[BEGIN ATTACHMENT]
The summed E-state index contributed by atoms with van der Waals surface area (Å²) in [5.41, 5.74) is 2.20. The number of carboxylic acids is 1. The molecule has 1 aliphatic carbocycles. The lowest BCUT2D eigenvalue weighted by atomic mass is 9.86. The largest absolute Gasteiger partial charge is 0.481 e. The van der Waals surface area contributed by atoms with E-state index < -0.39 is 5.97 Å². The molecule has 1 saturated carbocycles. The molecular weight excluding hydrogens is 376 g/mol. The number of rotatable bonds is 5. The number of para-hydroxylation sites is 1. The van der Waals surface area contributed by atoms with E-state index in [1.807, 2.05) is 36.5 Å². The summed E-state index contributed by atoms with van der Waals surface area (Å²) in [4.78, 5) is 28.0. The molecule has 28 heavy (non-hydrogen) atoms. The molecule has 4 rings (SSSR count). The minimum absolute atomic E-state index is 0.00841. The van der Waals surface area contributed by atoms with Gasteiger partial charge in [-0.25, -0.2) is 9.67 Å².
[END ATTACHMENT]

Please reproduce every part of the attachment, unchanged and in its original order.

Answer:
The summed E-state index contributed by atoms with van der Waals surface area (Å²) in [5.41, 5.74) is 2.20. The number of carboxylic acids is 1. The molecule has 1 aliphatic carbocycles. The lowest BCUT2D eigenvalue weighted by atomic mass is 9.86. The largest absolute Gasteiger partial charge is 0.481 e. The van der Waals surface area contributed by atoms with E-state index < -0.39 is 5.97 Å². The molecule has 1 saturated carbocycles. The molecular weight excluding hydrogens is 376 g/mol. The number of rotatable bonds is 5. The number of para-hydroxylation sites is 1. The van der Waals surface area contributed by atoms with E-state index in [1.807, 2.05) is 36.5 Å². The summed E-state index contributed by atoms with van der Waals surface area (Å²) in [4.78, 5) is 28.0. The molecule has 28 heavy (non-hydrogen) atoms. The molecule has 4 rings (SSSR count). The minimum absolute atomic E-state index is 0.00841. The van der Waals surface area contributed by atoms with Gasteiger partial charge in [-0.25, -0.2) is 9.67 Å².